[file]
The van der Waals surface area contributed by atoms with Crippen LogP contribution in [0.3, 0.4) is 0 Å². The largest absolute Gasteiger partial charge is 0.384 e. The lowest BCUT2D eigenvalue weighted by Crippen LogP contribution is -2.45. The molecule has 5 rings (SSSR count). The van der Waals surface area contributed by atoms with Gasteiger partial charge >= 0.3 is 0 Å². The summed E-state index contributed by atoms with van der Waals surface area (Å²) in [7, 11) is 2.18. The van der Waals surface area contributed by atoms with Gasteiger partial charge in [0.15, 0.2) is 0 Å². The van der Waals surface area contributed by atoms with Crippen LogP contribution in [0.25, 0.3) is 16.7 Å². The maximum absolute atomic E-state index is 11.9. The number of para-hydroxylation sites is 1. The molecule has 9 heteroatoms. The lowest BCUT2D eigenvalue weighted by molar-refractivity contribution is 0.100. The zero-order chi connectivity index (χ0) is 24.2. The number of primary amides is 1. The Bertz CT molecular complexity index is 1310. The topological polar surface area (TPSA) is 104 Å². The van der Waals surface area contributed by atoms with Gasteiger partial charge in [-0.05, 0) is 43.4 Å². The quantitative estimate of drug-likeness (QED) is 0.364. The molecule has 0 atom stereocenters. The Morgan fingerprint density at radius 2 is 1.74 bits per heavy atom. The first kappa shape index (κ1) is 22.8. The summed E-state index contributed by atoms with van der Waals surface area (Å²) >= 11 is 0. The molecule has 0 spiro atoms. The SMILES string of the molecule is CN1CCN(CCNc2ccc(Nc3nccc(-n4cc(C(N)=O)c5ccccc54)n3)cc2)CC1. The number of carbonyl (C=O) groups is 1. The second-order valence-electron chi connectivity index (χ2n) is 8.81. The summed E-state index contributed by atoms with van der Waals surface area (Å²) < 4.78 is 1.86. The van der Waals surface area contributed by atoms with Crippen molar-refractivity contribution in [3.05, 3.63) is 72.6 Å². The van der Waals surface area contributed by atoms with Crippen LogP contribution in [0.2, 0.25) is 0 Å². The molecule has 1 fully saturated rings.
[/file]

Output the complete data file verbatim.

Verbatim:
The van der Waals surface area contributed by atoms with Crippen LogP contribution in [0.3, 0.4) is 0 Å². The largest absolute Gasteiger partial charge is 0.384 e. The lowest BCUT2D eigenvalue weighted by Crippen LogP contribution is -2.45. The molecule has 5 rings (SSSR count). The van der Waals surface area contributed by atoms with Gasteiger partial charge >= 0.3 is 0 Å². The summed E-state index contributed by atoms with van der Waals surface area (Å²) in [7, 11) is 2.18. The van der Waals surface area contributed by atoms with Gasteiger partial charge in [0.15, 0.2) is 0 Å². The van der Waals surface area contributed by atoms with Crippen LogP contribution in [0.25, 0.3) is 16.7 Å². The maximum absolute atomic E-state index is 11.9. The number of para-hydroxylation sites is 1. The molecule has 9 heteroatoms. The lowest BCUT2D eigenvalue weighted by molar-refractivity contribution is 0.100. The zero-order chi connectivity index (χ0) is 24.2. The number of primary amides is 1. The Bertz CT molecular complexity index is 1310. The topological polar surface area (TPSA) is 104 Å². The van der Waals surface area contributed by atoms with Gasteiger partial charge in [-0.05, 0) is 43.4 Å². The quantitative estimate of drug-likeness (QED) is 0.364. The molecule has 0 atom stereocenters. The Morgan fingerprint density at radius 2 is 1.74 bits per heavy atom. The first kappa shape index (κ1) is 22.8. The summed E-state index contributed by atoms with van der Waals surface area (Å²) >= 11 is 0. The molecule has 0 spiro atoms. The SMILES string of the molecule is CN1CCN(CCNc2ccc(Nc3nccc(-n4cc(C(N)=O)c5ccccc54)n3)cc2)CC1. The number of carbonyl (C=O) groups is 1. The second-order valence-electron chi connectivity index (χ2n) is 8.81. The summed E-state index contributed by atoms with van der Waals surface area (Å²) < 4.78 is 1.86. The van der Waals surface area contributed by atoms with Crippen molar-refractivity contribution in [3.05, 3.63) is 72.6 Å². The van der Waals surface area contributed by atoms with Crippen LogP contribution in [0.2, 0.25) is 0 Å². The molecule has 1 fully saturated rings.